Dozens injured in protests at Spanish socialist party’s Madrid headquarters | Spain

Thirty-nine people, including 30 police officers, have been injured outside the Madrid headquarters of Spain’s ruling socialist party amid angry demonstrations against the party’s plans to offer an agreement deal to Catalan separatists to help it secure another term in government.

About 7,000 people gathered outside the offices of the Spanish Socialist Workers’ party (PSOE) on Calle de Ferraz on Tuesday night to protest against the proposed agreement. The demonstration, which was attended by members of the far-right Vox party and by fascist and neo-fascist groups, led to skirmishes between protesters and riot police, who responded with teargas and baton charges.

Video footage of the event showed some participants calling Spain’s acting prime minister, the PSOE leader Pedro Sánchez, a “son of bitch”, a “criminal” and a “dictator”, and referring to Spain’s acting interior minister, Fernando Grande-Marlaska – who is gay – as a “faggot”.

According to Madrid’s emergency services, 39 people – most of them police officers – were injured, while the authorities said seven people had been arrested. The confrontations followed similarly violent scenes outside the PSOE headquarters on Monday night.

Demonstrators sit in the street by the national headquarters of Spain’s Socialist Workers’ party (PSOE). Photograph: Paul White/AP

The controversial issue of the agreement has emerged in the aftermath of July’s inconclusive general election, in which the conservative People’s party (PP) narrowly beat the PSOE. The PP, however, has been unable to muster the necessary support to form a government, meaning that Sánchez and his allies in the leftwing Sumar alliance have the best chance of forming a government. But they can do so only with the backing of the two main Catalan pro-independence parties, the Catalan Republican Left (ERC) and Junts (Together).

Both Catalan parties have said their support for getting the PSOE back into office would be contingent on an amnesty for hundreds of people who participated in the failed push to secede from Spain in October 2017. While the ERC has already reached a deal to back Sánchez, negotiations with Junts are dragging on.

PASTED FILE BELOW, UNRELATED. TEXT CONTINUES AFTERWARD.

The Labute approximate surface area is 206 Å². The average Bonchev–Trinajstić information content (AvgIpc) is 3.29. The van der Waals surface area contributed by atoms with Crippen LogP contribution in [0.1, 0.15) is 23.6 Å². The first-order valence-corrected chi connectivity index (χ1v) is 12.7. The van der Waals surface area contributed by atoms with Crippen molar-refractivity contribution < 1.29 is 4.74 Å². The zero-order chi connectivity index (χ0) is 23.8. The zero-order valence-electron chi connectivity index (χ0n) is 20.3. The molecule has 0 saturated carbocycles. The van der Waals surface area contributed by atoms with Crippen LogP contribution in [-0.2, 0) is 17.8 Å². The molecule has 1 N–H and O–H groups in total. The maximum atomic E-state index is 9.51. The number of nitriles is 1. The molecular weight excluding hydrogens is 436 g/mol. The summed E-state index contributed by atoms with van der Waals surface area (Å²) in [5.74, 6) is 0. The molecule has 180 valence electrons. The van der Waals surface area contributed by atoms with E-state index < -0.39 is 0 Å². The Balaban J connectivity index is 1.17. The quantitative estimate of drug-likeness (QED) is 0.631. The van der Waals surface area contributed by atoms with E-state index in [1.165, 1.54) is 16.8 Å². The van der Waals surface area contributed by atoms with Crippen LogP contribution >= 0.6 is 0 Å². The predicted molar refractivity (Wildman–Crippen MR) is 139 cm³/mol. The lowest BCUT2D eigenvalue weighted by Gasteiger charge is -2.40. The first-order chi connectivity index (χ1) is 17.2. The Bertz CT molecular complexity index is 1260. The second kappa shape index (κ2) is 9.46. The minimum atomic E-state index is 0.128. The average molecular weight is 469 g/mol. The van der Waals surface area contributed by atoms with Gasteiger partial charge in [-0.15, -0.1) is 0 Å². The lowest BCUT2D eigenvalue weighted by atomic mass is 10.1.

Sánchez, who has claimed an agreement will help promote coexistence, suggested the violence outside his party’s offices had been whipped up by the PP and Vox, both of which have fiercely criticised the proposal and accused Sánchez of using it as a cynical means to remain in power.

“We expect nothing from those who, by action or by omission, support the besieging of socialist premises,” he wrote on X, formerly known as Twitter, on Tuesday night. “Their silence speaks volumes. Social progress and coexistence are worth it. They won’t break the PSOE.”

Although the PP condemned the violence – and stressed that it had neither organised nor taken part in the protests – it said Spaniards were angry because Sánchez had “crossed a lot of red lines in order to carry on being prime minister”.

Vox’s leader, who had urged people to descend on Calle de Ferraz on Monday night, attempted to blame Sánchez and Grande-Marlaska for the violence, saying they had ordered the police to “charge at and gas peaceful protesters on Monday night”. Santiago Abascal also said his party would continue to support peaceful protests against “the coup-mongers … who are negotiating the conditions to eliminate coexistence in Spain”.

A poll in mid-September showed 70% of Spaniards opposed an amnesty, and about 200,000 people have taken part in three large, recent rallies against the measure organised by the PP and Vox.

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